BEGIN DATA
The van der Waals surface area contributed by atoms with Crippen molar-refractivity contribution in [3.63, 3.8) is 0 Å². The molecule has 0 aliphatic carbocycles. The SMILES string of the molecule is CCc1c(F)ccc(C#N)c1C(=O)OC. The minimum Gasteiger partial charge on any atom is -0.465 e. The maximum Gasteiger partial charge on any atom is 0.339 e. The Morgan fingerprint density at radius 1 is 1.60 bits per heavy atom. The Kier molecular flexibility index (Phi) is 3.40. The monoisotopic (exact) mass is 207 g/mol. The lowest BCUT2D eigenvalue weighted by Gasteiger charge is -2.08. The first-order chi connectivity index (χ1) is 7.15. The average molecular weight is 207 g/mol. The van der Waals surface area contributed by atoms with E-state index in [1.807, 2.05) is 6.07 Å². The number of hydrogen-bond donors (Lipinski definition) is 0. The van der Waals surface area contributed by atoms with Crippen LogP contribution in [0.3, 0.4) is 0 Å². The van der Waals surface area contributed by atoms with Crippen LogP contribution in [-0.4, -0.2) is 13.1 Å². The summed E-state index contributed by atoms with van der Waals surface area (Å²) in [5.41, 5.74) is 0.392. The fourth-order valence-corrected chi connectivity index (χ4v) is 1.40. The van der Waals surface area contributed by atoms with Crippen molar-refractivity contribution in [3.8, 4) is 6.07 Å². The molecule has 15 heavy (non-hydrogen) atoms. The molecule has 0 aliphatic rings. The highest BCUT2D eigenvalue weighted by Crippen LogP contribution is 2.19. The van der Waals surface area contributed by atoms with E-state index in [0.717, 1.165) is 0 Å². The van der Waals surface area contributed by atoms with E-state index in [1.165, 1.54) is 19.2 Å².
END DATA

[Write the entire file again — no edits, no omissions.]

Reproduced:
The van der Waals surface area contributed by atoms with Crippen molar-refractivity contribution in [3.63, 3.8) is 0 Å². The molecule has 0 aliphatic carbocycles. The SMILES string of the molecule is CCc1c(F)ccc(C#N)c1C(=O)OC. The minimum Gasteiger partial charge on any atom is -0.465 e. The maximum Gasteiger partial charge on any atom is 0.339 e. The Morgan fingerprint density at radius 1 is 1.60 bits per heavy atom. The Kier molecular flexibility index (Phi) is 3.40. The monoisotopic (exact) mass is 207 g/mol. The lowest BCUT2D eigenvalue weighted by Gasteiger charge is -2.08. The first-order chi connectivity index (χ1) is 7.15. The average molecular weight is 207 g/mol. The van der Waals surface area contributed by atoms with E-state index in [1.807, 2.05) is 6.07 Å². The number of hydrogen-bond donors (Lipinski definition) is 0. The van der Waals surface area contributed by atoms with Crippen LogP contribution in [0.3, 0.4) is 0 Å². The van der Waals surface area contributed by atoms with Crippen LogP contribution in [-0.4, -0.2) is 13.1 Å². The summed E-state index contributed by atoms with van der Waals surface area (Å²) in [5.41, 5.74) is 0.392. The fourth-order valence-corrected chi connectivity index (χ4v) is 1.40. The van der Waals surface area contributed by atoms with Crippen molar-refractivity contribution in [3.8, 4) is 6.07 Å². The molecule has 15 heavy (non-hydrogen) atoms. The molecule has 0 aliphatic rings. The highest BCUT2D eigenvalue weighted by Crippen LogP contribution is 2.19. The van der Waals surface area contributed by atoms with E-state index in [0.717, 1.165) is 0 Å². The van der Waals surface area contributed by atoms with E-state index in [1.165, 1.54) is 19.2 Å².